The challenge is that today’s stretched security operations (SecOps) teams are often on the back foot, overwhelmed by alerts from across the business. They must find a way to prioritise intelligence and feed it more effectively into security processes.
Focus on risk
Any threat intelligence programme should start with a company-wide risk assessment. What is the organisation’s risk appetite? How do critical business processes function? Where are key assets located and how does data flow through the enterprise? What controls are in place to protect those assets and data? Answers to these questions will help to build the business case for a programme, and identify where intelligence gathering should be focused.
Threat intelligence can come from a huge range of sources. These might include threat feeds from security vendors like CrowdStrike and Bitdefender, open source intel from government agencies, and even Twitter. Some of this information may be tactical intelligence on attacker tactics techniques and procedures (TTPs). It could be operational information on specific incoming attacks. Or it could be technical data such as Indicators of Compromise (IOC) and indicators of attack (IOA). The latter are forensic data pieces, such as those found in log entries and files, which can be used to detect suspicious activity on a system or network, or the digital fingerprints left behind after an attack.
Wherever the intelligence is coming from it needs to be relevant and actionable for the organisation’s specific needs. Firstly, security leaders must consider the source. Is the intelligence it provides current, high-quality and relevant? Can it be automated and produced in an easily digestible format? It should be remembered that no single tool or feed will provide a complete picture of the threat landscape. A judicious selection will best serve the organisation.
Convert intelligence into positive security outcomes
The next step involves feeding that intelligence into security processes. Many organisations do so using a security information and event management (SIEM) tool, which collects and analyses threat alerts from across the IT environment. Another popular option is extended detection and response (XDR) which uses machine learning to assess telemetry across email, servers, networks and beyond to help investigators. Alert overload is a serious challenge, so organisations should look for solutions that use advanced algorithms to help them filter out the noise and prioritise alerts more effectively.
Larger organisations may have the resources to station these capabilities in a 24/7/365 Security Operations Centre (SOC), while their smaller peers may outsource this to a third-party provider. Security-focused channel partners can help with this, and with providing managed detection and response (MDR), where they take charge of the XDR solution.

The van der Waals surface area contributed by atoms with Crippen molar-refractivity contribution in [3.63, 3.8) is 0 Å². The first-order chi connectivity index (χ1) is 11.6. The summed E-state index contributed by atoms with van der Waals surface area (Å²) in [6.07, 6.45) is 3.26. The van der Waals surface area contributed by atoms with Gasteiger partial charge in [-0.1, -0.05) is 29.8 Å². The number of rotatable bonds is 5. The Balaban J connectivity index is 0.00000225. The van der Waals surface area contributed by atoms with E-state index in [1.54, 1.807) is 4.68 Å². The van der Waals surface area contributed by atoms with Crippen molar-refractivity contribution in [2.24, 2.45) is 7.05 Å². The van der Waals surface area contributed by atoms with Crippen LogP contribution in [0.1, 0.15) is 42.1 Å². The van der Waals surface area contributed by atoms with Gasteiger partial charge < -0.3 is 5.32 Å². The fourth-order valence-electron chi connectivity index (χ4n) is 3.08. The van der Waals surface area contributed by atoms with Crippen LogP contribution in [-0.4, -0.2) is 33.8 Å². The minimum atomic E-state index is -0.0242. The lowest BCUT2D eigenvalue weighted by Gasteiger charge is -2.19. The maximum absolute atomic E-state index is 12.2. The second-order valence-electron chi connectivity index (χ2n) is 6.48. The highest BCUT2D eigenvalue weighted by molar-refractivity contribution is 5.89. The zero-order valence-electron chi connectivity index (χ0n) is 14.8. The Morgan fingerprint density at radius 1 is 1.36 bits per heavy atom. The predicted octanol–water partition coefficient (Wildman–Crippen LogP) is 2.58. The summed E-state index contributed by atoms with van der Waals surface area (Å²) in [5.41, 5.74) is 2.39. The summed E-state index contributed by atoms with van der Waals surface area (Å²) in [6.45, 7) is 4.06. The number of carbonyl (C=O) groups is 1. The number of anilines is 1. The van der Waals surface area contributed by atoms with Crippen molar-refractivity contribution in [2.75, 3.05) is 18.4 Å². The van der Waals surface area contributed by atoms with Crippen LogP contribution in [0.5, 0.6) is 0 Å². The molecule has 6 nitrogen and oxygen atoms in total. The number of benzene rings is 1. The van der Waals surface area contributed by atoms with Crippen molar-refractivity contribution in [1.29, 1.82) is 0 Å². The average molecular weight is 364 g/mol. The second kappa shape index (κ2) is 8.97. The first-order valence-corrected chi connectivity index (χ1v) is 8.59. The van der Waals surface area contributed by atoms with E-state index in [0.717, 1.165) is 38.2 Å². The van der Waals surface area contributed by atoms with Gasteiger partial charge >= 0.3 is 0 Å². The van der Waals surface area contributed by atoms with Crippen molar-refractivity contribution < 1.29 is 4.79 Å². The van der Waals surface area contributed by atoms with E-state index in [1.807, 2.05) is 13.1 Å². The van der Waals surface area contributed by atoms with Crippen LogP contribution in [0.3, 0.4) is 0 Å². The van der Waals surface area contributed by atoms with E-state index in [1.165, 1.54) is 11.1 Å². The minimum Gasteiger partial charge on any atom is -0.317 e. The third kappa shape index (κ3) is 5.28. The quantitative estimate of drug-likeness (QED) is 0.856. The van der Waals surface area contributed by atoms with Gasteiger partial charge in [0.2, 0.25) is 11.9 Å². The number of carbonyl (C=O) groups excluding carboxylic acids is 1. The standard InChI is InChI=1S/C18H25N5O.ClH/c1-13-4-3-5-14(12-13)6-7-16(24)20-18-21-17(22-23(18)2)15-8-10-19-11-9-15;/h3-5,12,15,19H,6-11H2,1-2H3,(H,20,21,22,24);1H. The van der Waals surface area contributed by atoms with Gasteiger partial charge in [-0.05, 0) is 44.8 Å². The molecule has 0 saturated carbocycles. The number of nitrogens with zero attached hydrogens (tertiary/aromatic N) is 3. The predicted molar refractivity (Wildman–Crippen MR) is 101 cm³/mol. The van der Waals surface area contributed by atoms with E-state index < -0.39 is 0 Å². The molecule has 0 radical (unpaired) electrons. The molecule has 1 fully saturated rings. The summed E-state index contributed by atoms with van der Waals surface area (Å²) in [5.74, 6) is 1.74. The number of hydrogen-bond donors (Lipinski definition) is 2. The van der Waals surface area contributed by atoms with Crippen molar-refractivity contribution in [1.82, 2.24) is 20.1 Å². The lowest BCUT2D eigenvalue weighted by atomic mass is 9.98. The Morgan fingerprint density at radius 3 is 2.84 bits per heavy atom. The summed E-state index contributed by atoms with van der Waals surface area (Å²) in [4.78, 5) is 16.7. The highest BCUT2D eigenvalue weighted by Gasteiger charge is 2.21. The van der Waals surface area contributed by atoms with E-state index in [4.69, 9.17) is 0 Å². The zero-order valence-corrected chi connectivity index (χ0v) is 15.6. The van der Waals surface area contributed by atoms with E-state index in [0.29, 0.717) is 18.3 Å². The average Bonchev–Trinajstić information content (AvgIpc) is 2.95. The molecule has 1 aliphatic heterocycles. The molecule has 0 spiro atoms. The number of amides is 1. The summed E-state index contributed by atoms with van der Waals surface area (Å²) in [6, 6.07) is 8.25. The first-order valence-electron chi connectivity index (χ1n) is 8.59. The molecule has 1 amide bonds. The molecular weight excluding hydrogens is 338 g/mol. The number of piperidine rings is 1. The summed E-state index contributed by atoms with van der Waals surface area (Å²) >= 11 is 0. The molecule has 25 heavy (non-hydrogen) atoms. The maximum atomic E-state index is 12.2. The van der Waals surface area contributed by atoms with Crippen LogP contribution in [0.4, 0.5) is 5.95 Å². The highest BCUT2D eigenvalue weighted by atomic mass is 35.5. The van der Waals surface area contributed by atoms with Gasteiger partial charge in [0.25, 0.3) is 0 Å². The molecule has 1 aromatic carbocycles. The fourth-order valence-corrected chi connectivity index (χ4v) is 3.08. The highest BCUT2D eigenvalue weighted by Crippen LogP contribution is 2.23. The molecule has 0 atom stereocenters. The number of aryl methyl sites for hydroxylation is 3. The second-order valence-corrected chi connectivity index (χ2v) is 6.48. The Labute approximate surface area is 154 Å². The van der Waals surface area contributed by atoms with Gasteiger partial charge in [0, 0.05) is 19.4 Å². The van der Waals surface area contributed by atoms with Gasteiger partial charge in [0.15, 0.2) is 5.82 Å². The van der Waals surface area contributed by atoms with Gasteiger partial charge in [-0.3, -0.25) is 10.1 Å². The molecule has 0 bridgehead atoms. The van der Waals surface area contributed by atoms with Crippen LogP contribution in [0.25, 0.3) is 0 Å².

Such efforts are vital in enabling organisations to react quickly to new attacks and breaches, helping them to contain their spread and remediate before any real damage has been done. But even better is when threat intelligence can support proactive resilience efforts. This is where vulnerability management comes into its own. By using risk-based tools, organisations can continuously monitor for newly published Common Vulnerabilities and Exposures (CVEs), assess which they need to patch first and then run patching programmes to mitigate the risk of exploitation. For example, a new macOS bug won’t be relevant to an enterprise not running Apple equipment, but the latest Microsoft Windows CVE might be.
Learning and improving
A final important source of threat intelligence is digital forensics, which help teams identify the vulnerable parts of a computer system and the damage sustained following an attack. In most cases, organisations are unaware of the full impact of a breach. Bringing in digital forensic teams early on ensures critical evidence is preserved. This can be analysed to identify the source of the attack and other details, to support faster incident response and efforts to build cyber-resilience and prevention.
The Pyramid of Pain is a framework that ranks the IOCs, indicators of compromise, from IP addresses to TTPs, according to how easy it would be for an attacker to use them to gain access to the organisation. This can help forensics teams better understand what information they should be looking to preserve.
A worthwhile investment
Threat intelligence certainly requires an investment of time and resources to generate the required results. But in a world of surging cyber risk and expanding attack surfaces, it’s fast becoming a must-have for businesses everywhere. The good news is that, for those who can’t afford in-demand threat analysts and the significant CapEx and OpEx associated with an in-house SOCs, the IT channel has the expertise and resources to fill the gaps.
Orietta Sutherberry is Head of Communications and PR, Infinigate Group.
To protect critical applications and data, Infinigate provides a comprehensive Security Operations Centre as a Service. Our offering gives customers a 24×7 view of cybersecurity threats across their distributed endpoints, along with in-depth analytics of threat data. You can find out more about our Managed Security Services offering here or contact us for further information.
“Threat intelligence certainly requires an investment of time and resources to generate the required results. But in a world of surging cyber risk and expanding attack surfaces, it’s fast becoming a must-have for businesses everywhere.”